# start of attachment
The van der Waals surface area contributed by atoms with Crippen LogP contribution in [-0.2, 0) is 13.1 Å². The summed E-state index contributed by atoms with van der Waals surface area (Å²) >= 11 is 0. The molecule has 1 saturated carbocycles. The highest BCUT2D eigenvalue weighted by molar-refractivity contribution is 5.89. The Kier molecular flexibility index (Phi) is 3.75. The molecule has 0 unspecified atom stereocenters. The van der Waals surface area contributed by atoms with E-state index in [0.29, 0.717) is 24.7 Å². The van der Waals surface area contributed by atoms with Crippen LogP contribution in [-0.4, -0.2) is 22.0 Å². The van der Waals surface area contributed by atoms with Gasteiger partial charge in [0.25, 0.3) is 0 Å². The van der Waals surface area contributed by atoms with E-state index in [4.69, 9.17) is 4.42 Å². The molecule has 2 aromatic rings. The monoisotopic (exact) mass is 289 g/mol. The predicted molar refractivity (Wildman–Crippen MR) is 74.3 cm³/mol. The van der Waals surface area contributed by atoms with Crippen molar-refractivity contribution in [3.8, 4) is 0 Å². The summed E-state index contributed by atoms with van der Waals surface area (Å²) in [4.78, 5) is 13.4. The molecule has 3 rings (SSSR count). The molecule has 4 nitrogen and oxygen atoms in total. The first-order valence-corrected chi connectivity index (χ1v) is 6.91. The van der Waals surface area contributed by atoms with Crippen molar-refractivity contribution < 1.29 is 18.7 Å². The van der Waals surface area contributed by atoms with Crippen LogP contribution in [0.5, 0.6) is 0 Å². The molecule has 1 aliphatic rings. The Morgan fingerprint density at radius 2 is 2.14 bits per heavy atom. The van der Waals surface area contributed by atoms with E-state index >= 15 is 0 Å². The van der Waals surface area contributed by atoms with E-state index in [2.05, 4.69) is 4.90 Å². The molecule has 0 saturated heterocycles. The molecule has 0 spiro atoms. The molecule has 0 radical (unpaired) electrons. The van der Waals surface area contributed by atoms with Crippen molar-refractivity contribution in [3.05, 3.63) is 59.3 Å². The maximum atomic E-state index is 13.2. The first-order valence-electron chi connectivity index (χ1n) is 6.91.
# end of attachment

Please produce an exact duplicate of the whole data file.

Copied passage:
The van der Waals surface area contributed by atoms with Crippen LogP contribution in [-0.2, 0) is 13.1 Å². The summed E-state index contributed by atoms with van der Waals surface area (Å²) >= 11 is 0. The molecule has 1 saturated carbocycles. The highest BCUT2D eigenvalue weighted by molar-refractivity contribution is 5.89. The Kier molecular flexibility index (Phi) is 3.75. The molecule has 0 unspecified atom stereocenters. The van der Waals surface area contributed by atoms with E-state index in [0.29, 0.717) is 24.7 Å². The van der Waals surface area contributed by atoms with Crippen LogP contribution in [-0.4, -0.2) is 22.0 Å². The van der Waals surface area contributed by atoms with Gasteiger partial charge in [0.25, 0.3) is 0 Å². The van der Waals surface area contributed by atoms with E-state index in [4.69, 9.17) is 4.42 Å². The molecule has 2 aromatic rings. The monoisotopic (exact) mass is 289 g/mol. The predicted molar refractivity (Wildman–Crippen MR) is 74.3 cm³/mol. The van der Waals surface area contributed by atoms with Crippen molar-refractivity contribution in [3.8, 4) is 0 Å². The summed E-state index contributed by atoms with van der Waals surface area (Å²) in [4.78, 5) is 13.4. The molecule has 3 rings (SSSR count). The molecule has 4 nitrogen and oxygen atoms in total. The first-order valence-corrected chi connectivity index (χ1v) is 6.91. The van der Waals surface area contributed by atoms with Crippen molar-refractivity contribution < 1.29 is 18.7 Å². The van der Waals surface area contributed by atoms with Crippen LogP contribution in [0.5, 0.6) is 0 Å². The molecule has 1 aliphatic rings. The Morgan fingerprint density at radius 2 is 2.14 bits per heavy atom. The van der Waals surface area contributed by atoms with E-state index >= 15 is 0 Å². The van der Waals surface area contributed by atoms with E-state index in [2.05, 4.69) is 4.90 Å². The molecule has 0 saturated heterocycles. The molecule has 0 spiro atoms. The molecule has 0 radical (unpaired) electrons. The van der Waals surface area contributed by atoms with Crippen molar-refractivity contribution in [3.05, 3.63) is 59.3 Å². The maximum atomic E-state index is 13.2. The first-order valence-electron chi connectivity index (χ1n) is 6.91.